We found a total of 17 different types of freshwater snails at these places. We picked up more than 500 specimens (mostly shells), though in many spots we had to stop collecting the common shells or we’d still be out there.
Our snail sampling targeted habitats where we might find the Bigmouth Pondsnail, so we did not explore all of the various aquatic habitats. With that in mind, we found that Helisoma anceps was the most widespread snail. Its shell has a flattened shape - it is a type of ramshorn snail (Family: Planorbidae). We also found that the most interesting waterbodies in terms of species richness (again, in the habitats we searched) were Pushaw Lake and the Stillwater River near Orono.
Our laboratory analysis did not reveal any obvious associations between the presence of Bigmouth Pondsnails and certain other snails, or with water chemistry (such as dissolved oxygen or pH). We did not find the invading Chinese Mystery Snail at any lakes we searched.
We did find that all of the lakes where the Bigmouth Pondsnails occur are larger than 2,500 acres, and that the number of houses and camps near pondsnail sites are fewer than three buildings per mile of shoreline. The favorite habitat of Bigmouth Pondsnails continues to be large lakeshore sandbars and beaches, often associated with stream mouths.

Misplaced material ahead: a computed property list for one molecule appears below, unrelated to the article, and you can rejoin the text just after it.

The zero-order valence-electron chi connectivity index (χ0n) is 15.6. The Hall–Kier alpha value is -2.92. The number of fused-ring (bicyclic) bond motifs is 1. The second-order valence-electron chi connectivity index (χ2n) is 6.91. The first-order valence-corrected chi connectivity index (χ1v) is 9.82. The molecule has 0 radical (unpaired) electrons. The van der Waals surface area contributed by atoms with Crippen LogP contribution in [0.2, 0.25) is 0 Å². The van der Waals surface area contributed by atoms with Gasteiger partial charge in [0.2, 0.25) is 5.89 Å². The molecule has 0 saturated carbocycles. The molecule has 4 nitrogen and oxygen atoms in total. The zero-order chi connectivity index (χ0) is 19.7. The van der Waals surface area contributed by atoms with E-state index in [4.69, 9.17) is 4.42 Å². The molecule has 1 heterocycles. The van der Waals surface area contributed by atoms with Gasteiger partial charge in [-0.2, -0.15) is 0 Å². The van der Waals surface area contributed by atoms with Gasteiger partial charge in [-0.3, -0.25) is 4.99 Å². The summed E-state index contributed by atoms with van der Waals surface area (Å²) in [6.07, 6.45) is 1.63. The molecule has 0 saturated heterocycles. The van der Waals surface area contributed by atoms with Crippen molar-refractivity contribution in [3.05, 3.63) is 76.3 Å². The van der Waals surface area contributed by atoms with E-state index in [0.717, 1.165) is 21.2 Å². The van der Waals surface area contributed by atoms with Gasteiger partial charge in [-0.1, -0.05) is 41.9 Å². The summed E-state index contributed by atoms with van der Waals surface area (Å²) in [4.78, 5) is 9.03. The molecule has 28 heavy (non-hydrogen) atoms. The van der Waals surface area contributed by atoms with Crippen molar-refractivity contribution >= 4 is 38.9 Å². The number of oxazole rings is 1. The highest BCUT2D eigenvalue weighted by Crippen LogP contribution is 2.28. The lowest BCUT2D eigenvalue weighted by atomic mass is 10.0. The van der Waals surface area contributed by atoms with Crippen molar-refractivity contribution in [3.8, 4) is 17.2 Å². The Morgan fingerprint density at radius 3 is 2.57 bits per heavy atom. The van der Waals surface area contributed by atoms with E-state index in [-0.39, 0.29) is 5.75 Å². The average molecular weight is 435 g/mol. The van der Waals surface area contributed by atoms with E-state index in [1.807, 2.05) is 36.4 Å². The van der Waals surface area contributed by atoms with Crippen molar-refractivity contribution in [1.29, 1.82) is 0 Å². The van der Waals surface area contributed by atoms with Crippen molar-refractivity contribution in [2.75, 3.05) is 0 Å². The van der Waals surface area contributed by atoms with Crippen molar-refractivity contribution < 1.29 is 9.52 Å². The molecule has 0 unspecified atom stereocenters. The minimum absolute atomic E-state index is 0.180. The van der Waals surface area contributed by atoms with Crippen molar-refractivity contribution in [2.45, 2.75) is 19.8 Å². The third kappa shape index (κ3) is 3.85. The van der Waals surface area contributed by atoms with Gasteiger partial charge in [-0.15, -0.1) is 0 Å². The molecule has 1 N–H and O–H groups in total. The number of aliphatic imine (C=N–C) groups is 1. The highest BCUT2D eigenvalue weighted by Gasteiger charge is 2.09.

Our findings were used to help Maine with parts of their Wildlife Action Plan, and are the basis of our continuing freshwater snail research.
So, we found another lake with Bigmouth Pondsnails, and it showed that we are on the right track looking at large lakes with sandy lakeshores and little development. We also discovered many lakes where the snails don’t occur, and this hard-won “negative” data is also very useful in assessing the conservation needs of our snail.
We were also able to determine that non-native invasive snails, especially Cipangaludina chinensis, are absent from the remote lakes we searched. Keeping boats and gear free of any vegetation or animals as you are leaving a lake will help to keep these non-natives from spreading.
We also collected specimens for snail genetics work by Dr Judy Roe at UMPI. The genetics of pondsnails will help us understand why they and other snails vary in size and shape.
People in Maine love their lakes and wildlife. Going forward, we will be able to use our findings to help protect the lakes and lakeshores where the Bigmouth Pondsnail lives, already underway in one form through Maine’s Wildlife Action Plan.
We’ll also keep learning more about the Bigmouth Pondsnail. We can use our results here to pick more lakes to search. With more data we might be able to answer bigger questions as well, such as why this snail is not more common, and how it fits into the larger lake ecosystem.